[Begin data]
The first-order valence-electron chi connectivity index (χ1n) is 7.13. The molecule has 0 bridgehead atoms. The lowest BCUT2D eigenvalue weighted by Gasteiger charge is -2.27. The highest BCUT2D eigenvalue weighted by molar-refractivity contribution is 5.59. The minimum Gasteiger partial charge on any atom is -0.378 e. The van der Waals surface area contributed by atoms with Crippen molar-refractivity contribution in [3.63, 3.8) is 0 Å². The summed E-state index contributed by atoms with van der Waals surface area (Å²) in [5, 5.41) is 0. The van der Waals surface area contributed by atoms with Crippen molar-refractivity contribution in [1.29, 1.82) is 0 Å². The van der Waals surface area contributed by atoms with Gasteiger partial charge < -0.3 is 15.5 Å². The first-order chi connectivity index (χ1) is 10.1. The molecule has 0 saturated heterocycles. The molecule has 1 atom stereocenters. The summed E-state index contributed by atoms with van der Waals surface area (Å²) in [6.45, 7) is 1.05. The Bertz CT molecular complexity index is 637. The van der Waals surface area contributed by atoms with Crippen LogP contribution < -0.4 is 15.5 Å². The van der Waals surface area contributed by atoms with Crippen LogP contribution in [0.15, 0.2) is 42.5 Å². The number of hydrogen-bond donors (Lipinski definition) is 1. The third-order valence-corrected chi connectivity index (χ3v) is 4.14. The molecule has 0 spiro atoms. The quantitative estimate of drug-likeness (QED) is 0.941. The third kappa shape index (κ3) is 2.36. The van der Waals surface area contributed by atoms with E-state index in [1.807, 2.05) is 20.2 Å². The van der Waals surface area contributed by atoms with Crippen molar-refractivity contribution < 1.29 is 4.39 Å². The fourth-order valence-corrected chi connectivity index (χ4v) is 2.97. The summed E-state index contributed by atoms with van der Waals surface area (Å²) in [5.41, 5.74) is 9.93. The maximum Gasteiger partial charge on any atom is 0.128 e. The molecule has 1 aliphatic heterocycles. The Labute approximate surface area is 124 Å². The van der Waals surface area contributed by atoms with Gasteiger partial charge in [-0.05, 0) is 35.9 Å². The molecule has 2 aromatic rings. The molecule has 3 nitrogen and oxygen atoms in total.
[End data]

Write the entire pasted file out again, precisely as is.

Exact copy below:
The first-order valence-electron chi connectivity index (χ1n) is 7.13. The molecule has 0 bridgehead atoms. The lowest BCUT2D eigenvalue weighted by Gasteiger charge is -2.27. The highest BCUT2D eigenvalue weighted by molar-refractivity contribution is 5.59. The minimum Gasteiger partial charge on any atom is -0.378 e. The van der Waals surface area contributed by atoms with Crippen molar-refractivity contribution in [3.63, 3.8) is 0 Å². The summed E-state index contributed by atoms with van der Waals surface area (Å²) in [5, 5.41) is 0. The van der Waals surface area contributed by atoms with Crippen molar-refractivity contribution in [1.29, 1.82) is 0 Å². The van der Waals surface area contributed by atoms with Gasteiger partial charge < -0.3 is 15.5 Å². The first-order chi connectivity index (χ1) is 10.1. The molecule has 0 saturated heterocycles. The molecule has 1 atom stereocenters. The summed E-state index contributed by atoms with van der Waals surface area (Å²) in [6.45, 7) is 1.05. The Bertz CT molecular complexity index is 637. The van der Waals surface area contributed by atoms with Crippen LogP contribution < -0.4 is 15.5 Å². The van der Waals surface area contributed by atoms with Crippen LogP contribution in [0.15, 0.2) is 42.5 Å². The number of hydrogen-bond donors (Lipinski definition) is 1. The third-order valence-corrected chi connectivity index (χ3v) is 4.14. The molecule has 0 spiro atoms. The quantitative estimate of drug-likeness (QED) is 0.941. The third kappa shape index (κ3) is 2.36. The van der Waals surface area contributed by atoms with E-state index in [1.807, 2.05) is 20.2 Å². The van der Waals surface area contributed by atoms with Crippen molar-refractivity contribution < 1.29 is 4.39 Å². The fourth-order valence-corrected chi connectivity index (χ4v) is 2.97. The summed E-state index contributed by atoms with van der Waals surface area (Å²) in [5.41, 5.74) is 9.93. The maximum Gasteiger partial charge on any atom is 0.128 e. The molecule has 1 aliphatic heterocycles. The Labute approximate surface area is 124 Å². The van der Waals surface area contributed by atoms with Gasteiger partial charge in [-0.05, 0) is 35.9 Å². The molecule has 2 aromatic rings. The molecule has 3 nitrogen and oxygen atoms in total.